I stood up on stage in front of a crowd of retailers and said, “If you have to ask how much it costs, …”
The crowd answered in unison, “You can’t afford it!”
That quote is attributed to J.P. Morgan and is so common and pervasive that if you say the first half, almost everyone can tell you the second half. So why do so many stores put out merchandise without price tags forcing customers to ask?
Michigan was the last state in the union to get rid of its pricing rules where every product that could be priced had to be priced. The Michigan Retailers Association was against this rule because it put an undue burden on large retailers having to price out every single item.
Imagine the cost of all those price tags and the staff necessary to tag all those items. Oh the outrage! (sarcasm intended)
Frankly, as a consumer, I loved that law. I hate having to walk around the store looking for a scanner to verify if the price on the shelf is correct (if there is a price on the shelf at all!) I find it annoying when items aren’t priced. Many of your customers do, too.
Putting price tags on products is not a cost issue. It is a customer service issue.
I’ve talked before about how signs increase sales because a large percentage of the population would rather read a sign than interact with a salesperson. Price tags are the lowest hanging fruit on the sign tree.
Price tags are one half of the Value Equation (Perceived Worth versus Actual Price). Without a price, a customer cannot finish that equation and make a decision to buy on her own. Many of those customers walk away without asking an associate for help.
“If you have to ask how much it costs, you can’t afford it.” J.P. Morgan
That quote popped into my mind last weekend while I was shopping in Dillard’s. They have a nice Big & Tall section that has mostly served me well since I discovered it. Several items, however, were not priced. I couldn’t help think how often I moved on to the next item that was priced rather than look for a sales associate.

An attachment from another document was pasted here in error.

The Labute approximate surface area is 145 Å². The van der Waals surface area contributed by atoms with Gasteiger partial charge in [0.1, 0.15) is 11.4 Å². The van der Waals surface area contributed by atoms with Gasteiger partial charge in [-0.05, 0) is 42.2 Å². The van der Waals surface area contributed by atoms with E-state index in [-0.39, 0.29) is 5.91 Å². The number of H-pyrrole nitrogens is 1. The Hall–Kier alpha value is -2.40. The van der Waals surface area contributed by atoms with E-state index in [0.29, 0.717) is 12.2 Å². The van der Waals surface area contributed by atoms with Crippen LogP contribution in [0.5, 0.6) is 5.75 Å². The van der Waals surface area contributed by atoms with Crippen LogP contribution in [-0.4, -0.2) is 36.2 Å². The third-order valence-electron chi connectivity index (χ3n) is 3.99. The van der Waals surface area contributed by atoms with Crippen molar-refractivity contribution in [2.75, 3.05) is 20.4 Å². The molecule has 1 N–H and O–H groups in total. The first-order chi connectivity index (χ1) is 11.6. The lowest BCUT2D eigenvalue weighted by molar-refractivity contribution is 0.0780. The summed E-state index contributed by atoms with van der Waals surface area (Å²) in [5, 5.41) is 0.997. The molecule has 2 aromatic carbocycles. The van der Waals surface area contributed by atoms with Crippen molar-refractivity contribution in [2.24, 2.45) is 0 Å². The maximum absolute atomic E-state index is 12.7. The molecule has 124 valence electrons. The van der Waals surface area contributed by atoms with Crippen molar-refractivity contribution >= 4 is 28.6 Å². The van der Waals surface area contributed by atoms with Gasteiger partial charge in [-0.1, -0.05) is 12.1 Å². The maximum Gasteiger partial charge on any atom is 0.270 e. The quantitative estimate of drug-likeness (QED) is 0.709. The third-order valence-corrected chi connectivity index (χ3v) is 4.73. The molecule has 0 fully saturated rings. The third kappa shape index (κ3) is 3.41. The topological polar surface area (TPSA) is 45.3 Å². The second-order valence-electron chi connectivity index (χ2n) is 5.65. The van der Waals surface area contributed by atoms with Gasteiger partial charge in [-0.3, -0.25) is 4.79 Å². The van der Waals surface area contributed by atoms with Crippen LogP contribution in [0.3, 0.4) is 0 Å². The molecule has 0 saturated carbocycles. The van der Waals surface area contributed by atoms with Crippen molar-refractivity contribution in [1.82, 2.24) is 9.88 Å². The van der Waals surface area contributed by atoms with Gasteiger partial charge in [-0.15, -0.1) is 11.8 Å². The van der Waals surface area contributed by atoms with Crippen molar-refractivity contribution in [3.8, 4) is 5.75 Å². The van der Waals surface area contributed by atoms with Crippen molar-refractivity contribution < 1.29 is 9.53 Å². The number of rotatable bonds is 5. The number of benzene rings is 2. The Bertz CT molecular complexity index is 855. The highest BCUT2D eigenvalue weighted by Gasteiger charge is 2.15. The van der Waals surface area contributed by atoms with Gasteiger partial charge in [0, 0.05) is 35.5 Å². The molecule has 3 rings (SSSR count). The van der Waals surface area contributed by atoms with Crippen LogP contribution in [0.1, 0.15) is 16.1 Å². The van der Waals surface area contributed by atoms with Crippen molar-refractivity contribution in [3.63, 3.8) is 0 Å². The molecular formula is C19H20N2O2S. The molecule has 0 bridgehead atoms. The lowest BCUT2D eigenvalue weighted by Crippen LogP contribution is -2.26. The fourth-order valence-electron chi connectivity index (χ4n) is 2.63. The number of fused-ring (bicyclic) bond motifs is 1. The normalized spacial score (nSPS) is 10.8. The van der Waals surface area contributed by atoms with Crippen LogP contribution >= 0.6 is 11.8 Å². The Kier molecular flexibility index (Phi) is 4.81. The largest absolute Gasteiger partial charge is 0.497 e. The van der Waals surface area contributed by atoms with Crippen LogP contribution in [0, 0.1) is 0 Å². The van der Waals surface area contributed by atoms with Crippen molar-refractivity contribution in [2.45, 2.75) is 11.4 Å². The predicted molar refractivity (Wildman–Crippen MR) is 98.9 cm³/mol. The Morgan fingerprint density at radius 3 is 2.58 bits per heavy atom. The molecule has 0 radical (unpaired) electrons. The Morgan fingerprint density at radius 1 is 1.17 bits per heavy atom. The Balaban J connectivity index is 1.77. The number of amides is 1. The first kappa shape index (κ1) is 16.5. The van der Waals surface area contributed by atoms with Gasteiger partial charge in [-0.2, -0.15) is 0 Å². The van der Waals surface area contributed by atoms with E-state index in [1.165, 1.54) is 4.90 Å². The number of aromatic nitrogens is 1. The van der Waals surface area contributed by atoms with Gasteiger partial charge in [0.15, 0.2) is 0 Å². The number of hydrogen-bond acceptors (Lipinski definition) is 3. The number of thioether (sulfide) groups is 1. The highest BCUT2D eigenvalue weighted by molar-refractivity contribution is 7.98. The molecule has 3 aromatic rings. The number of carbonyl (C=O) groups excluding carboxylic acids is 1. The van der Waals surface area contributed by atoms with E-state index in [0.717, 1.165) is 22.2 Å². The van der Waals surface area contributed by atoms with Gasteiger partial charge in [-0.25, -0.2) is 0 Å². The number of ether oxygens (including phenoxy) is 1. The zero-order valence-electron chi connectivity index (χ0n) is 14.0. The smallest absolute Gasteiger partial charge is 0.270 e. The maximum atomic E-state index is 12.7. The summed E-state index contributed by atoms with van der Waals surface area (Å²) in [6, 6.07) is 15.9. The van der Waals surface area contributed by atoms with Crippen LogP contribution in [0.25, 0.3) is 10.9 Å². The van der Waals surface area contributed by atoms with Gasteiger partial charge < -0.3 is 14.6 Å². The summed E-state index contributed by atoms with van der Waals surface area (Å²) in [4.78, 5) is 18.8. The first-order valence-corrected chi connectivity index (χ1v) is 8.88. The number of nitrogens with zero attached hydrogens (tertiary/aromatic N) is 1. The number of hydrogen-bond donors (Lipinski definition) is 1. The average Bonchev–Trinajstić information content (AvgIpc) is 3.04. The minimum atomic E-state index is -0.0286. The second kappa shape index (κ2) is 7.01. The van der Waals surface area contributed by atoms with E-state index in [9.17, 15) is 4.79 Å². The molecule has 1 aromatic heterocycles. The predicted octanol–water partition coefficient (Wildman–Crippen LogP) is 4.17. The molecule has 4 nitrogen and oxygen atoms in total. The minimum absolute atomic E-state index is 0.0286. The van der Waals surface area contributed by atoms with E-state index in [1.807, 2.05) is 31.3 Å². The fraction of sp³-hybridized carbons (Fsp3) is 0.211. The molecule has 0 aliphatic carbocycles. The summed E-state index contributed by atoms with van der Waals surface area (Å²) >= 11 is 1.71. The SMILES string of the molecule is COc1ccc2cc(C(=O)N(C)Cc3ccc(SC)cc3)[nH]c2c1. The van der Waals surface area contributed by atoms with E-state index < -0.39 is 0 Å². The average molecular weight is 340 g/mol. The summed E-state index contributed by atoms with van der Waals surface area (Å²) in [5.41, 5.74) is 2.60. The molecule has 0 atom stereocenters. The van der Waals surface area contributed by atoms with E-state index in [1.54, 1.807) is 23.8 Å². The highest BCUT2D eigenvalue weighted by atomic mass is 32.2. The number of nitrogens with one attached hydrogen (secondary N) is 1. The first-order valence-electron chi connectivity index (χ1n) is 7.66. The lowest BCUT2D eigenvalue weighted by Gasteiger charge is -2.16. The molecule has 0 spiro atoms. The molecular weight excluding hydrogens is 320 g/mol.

I’m not your typical male shopper. I will ask for help … if it is convenient enough. Unfortunately, more and more stores are cutting back on their sales force, leaving fewer and fewer sales associates even available to help me.
This is the downward spiral of customer service that is driving customers to the Internet. Yes, pricing your items is a Customer Service thing. If you aren’t pricing every individual item that you possibly can, you aren’t offering good customer service.
If you aren’t pricing every individual item you possibly can, you’re losing sales.
In the big box stores I can take an unmarked item to a scanner somewhere on the floor. In a smaller store I may just scan the UPC with my phone and buy it online right in front of you.
I hated when Michigan finally gave up the price tag rule. It meant worse customer service for consumers in general. It meant lower costs for all those big-box competitors that didn’t care about customer service in the first place, and it drove more people to the Internet for shopping just to avoid the lousy customer service they got from the big retailers.
Yeah, it gave me a chance to outshine the competition with superior service, but for most people it lowered their overall perception of brick & mortar shopping in general. All boats sink with the tide, too.
You might think buying all those price tags and paying staff to tag all those items costs too much. I will tell you that by not properly pricing your merchandise, it is costing you far more.
PS The last thing you ever want a customer to think is, “I probably can’t afford it.” Yet since that J.P. Morgan quote is so pervasive, that is exactly the thought in their head every time they can’t find a price. I can’t make that quote or that thought go away, but I can encourage you to eliminate that thought in your store. Make your pricing crystal clear.
PPS One other benefit of pricing all your merchandise is Trust. If your stuff isn’t marked, it looks like you’re hiding something or playing games with your pricing. That undermines trust, which undermines relationships and loyalty.